Putin: emissions must be cut by at least 50%

Russian President Vladimir Putin speaks during a New Year reception in the Kremlin in Moscow, Russia, Wednesday, Dec. 28, 2016. Mikhail Klimentyev/Sputnik, Kremlin Pool Photo via AP
As Russia starts its Year of the Environment, President Vladimir Putin presents a grand vision of a new and cleaner country. He demands a radical modernisation of Russian industry.

“Our main issue is to get a drastic reduction of emissions […] by means of technological transformation of industry, the introduction of the best available technology,” Vladimir Putin said in a State Council meeting devoted to environment.

The meeting was held on Dec. 27, as Russia was entering its Year of the Environment, an initiative championed by the president himself.

“The situation with harmful emissions remains extremely unfortunate; as much as half of the population in the cities lives with a high level of air pollution,” Putin said, adding that “the industry must do more to improve the situation.”

“We know that far from all companies devote sufficient attention to these questions,” the president said, and underlined that “we will allow no more postponement of measures”.

“I presume that the industry is listening to me; the required introduction of such technology cannot be postponed”.

Pollution and emissions must be cut by “at least 50 per cent,” Putin said.

Vladimir Potanin and Norilsk Nickel
Norilsk Nickel’s plant near the border with Norway and Finland. Atle Staalesen/The Independent Barents Observer

Among the industrial leaders who already might have got the message from the president is Vladimir Potanin, the powerful owner of Norilsk Nickel.

In a recent interview with newspaper Vedomosti, Potanin shed light on an ambitious $14 billion development program, which will transform his company “from a polluter to a role model for environmentally friendly companies”.

Among the measures presented by Potanin is a possible closure of the smelter in Nikel, the border town in Murmansk Oblast. According to Potanin, the closure could be put in effect after 2019.

Norilsk Nickel is one of Russia’s most polluting companies, with sulphur emissions amounting to more than two million tons per year.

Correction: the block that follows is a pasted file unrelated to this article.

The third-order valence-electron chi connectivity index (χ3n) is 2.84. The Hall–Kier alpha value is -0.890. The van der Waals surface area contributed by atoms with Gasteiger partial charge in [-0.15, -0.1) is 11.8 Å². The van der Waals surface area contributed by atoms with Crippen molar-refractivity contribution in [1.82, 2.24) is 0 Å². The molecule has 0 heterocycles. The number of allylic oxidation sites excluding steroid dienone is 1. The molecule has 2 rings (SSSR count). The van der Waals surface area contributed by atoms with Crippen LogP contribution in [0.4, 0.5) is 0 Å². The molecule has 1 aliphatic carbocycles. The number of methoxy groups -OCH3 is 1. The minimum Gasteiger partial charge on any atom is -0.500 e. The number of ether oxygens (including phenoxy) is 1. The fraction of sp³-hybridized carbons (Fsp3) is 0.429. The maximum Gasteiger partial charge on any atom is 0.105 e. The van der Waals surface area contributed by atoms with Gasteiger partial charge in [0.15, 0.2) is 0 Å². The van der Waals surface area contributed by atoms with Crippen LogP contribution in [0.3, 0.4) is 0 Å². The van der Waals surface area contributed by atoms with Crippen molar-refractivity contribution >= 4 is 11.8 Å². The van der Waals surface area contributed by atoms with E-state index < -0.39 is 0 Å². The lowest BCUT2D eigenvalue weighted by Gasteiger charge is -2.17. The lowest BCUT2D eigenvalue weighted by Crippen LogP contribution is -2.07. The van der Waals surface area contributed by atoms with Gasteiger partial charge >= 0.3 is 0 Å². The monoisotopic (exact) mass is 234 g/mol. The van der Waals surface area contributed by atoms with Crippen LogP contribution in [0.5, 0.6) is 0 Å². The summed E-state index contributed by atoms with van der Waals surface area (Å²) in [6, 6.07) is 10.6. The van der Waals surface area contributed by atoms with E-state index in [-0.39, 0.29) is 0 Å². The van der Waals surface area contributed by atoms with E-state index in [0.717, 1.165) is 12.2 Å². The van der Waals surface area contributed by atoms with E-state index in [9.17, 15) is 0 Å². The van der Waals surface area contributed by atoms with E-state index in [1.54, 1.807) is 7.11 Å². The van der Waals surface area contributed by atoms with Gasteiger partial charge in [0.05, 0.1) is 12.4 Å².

Challenge for Russian industry

The introduction of new technology will not only be good for the environment, Putin argued.

“This is a powerful resource for enhanced efficiency and competitiveness of domestic companies, for the whole Russian economy.”

However, the introduction of the measures will not come easy. The country’s economy been through two years of recession and growth prospects are modest for 2017. In 2016, the country’s industrial production grew by only about 0.8 per cent. Many Russian companies are struggling to make ends meet.

According to Minister of Natural Resources Dmitry Donskoy, the ambitions outlined by Putin will require investments amounting to as much as 1.5 per cent of Russia’s GDP.

Companies will be assisted with various incentives and economic stimulus measures, he assured in the State Council meeting. And pollution fines for the companies that refuse to introduce the new and best available technology will be quadrupled.

‘No way back’

An environmental report issued by the Ministry of Natural Resources in 2016 shows that air pollution in 59 per cent of Russian cities is higher than permitted and that 20 per cent of them have “high” or “very high” concentrations of harmful substances.

Russia’s current emissions of greenhouse gases are estimated to about 2,700 million tons per year.

In the spirit of an environmental activist, Putin argued that there is no way back.

“If we continue to limit the solution to half-measures and prioritise other objectives, the emissions and greenhouse gases will reach a critical level by 2050,” Putin said. “We understand very well what this means. This means that we will leave the future generations an environment unfit for living.”

Related stories from around the North:

Canada:  Arsenic contamination persists in Yellowknife lake a decade after gold mine shut: study, Radio Canada International

Finland:  Finnish air pollution shortens life, Yle News

Greenland: Study finds increase in litter on Arctic seafloor, Blog by Mia Bennett

Russia:  Norilsk says blood-red river spill caused by heavy rain, weather report tells another story, The Independent Barents Observer

Sweden: Stockholm cleans up and passes air quality test, Radio Sweden

United States:  Mining corporation a no-show in court as environmental criminal case moves forward, Alaska Dispatch News

Atle Staalesen, The Independent Barents Observer

For more news from the Barents region visit The Independent Barents Observer.

Do you want to report an error or a typo? Click here!

Leave a Reply

Note: By submitting your comments, you acknowledge that Radio Canada International has the right to reproduce, broadcast and publicize those comments or any part thereof in any manner whatsoever. Radio Canada International does not endorse any of the views posted. Your comments will be pre-moderated and published if they meet netiquette guidelines.
Netiquette »

Your email address will not be published. Required fields are marked *